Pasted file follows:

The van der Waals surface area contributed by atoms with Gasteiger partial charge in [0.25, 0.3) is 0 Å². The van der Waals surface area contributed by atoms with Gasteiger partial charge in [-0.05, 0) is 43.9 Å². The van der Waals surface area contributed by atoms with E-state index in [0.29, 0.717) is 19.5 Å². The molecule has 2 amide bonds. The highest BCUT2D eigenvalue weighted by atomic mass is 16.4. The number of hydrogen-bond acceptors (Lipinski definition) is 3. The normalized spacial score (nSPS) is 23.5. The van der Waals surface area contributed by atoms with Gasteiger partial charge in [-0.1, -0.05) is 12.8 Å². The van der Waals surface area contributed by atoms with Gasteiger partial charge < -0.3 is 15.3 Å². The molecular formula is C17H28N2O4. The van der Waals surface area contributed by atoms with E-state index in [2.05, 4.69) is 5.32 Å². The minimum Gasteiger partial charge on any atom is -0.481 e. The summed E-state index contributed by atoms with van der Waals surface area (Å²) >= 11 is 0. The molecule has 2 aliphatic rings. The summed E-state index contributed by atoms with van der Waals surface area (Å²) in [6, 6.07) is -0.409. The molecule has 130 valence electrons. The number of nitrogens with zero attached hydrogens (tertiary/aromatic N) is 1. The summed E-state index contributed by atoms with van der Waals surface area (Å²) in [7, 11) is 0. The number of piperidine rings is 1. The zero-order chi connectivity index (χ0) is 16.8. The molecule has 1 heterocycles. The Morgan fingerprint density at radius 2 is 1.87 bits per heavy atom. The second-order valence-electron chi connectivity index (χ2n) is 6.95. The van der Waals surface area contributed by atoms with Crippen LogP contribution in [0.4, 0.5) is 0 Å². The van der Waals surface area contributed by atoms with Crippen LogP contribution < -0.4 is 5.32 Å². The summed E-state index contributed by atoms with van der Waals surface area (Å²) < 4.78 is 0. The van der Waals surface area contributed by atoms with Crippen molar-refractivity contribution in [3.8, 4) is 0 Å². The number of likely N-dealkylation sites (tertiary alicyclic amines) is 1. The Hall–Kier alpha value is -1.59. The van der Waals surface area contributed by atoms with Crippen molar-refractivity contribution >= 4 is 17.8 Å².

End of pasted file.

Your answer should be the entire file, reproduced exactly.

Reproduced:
The van der Waals surface area contributed by atoms with Gasteiger partial charge in [0.25, 0.3) is 0 Å². The van der Waals surface area contributed by atoms with Gasteiger partial charge in [-0.05, 0) is 43.9 Å². The van der Waals surface area contributed by atoms with E-state index in [0.29, 0.717) is 19.5 Å². The molecule has 2 amide bonds. The highest BCUT2D eigenvalue weighted by atomic mass is 16.4. The number of hydrogen-bond acceptors (Lipinski definition) is 3. The normalized spacial score (nSPS) is 23.5. The van der Waals surface area contributed by atoms with Gasteiger partial charge in [-0.1, -0.05) is 12.8 Å². The van der Waals surface area contributed by atoms with Gasteiger partial charge < -0.3 is 15.3 Å². The molecular formula is C17H28N2O4. The van der Waals surface area contributed by atoms with E-state index in [2.05, 4.69) is 5.32 Å². The minimum Gasteiger partial charge on any atom is -0.481 e. The summed E-state index contributed by atoms with van der Waals surface area (Å²) >= 11 is 0. The molecule has 2 aliphatic rings. The summed E-state index contributed by atoms with van der Waals surface area (Å²) in [6, 6.07) is -0.409. The molecule has 130 valence electrons. The number of nitrogens with zero attached hydrogens (tertiary/aromatic N) is 1. The summed E-state index contributed by atoms with van der Waals surface area (Å²) in [7, 11) is 0. The number of piperidine rings is 1. The zero-order chi connectivity index (χ0) is 16.8. The molecule has 1 heterocycles. The Morgan fingerprint density at radius 2 is 1.87 bits per heavy atom. The second-order valence-electron chi connectivity index (χ2n) is 6.95. The van der Waals surface area contributed by atoms with Crippen LogP contribution in [0.4, 0.5) is 0 Å². The van der Waals surface area contributed by atoms with Crippen LogP contribution < -0.4 is 5.32 Å². The summed E-state index contributed by atoms with van der Waals surface area (Å²) < 4.78 is 0. The van der Waals surface area contributed by atoms with Crippen molar-refractivity contribution in [3.8, 4) is 0 Å². The number of likely N-dealkylation sites (tertiary alicyclic amines) is 1. The Hall–Kier alpha value is -1.59. The van der Waals surface area contributed by atoms with Crippen molar-refractivity contribution >= 4 is 17.8 Å².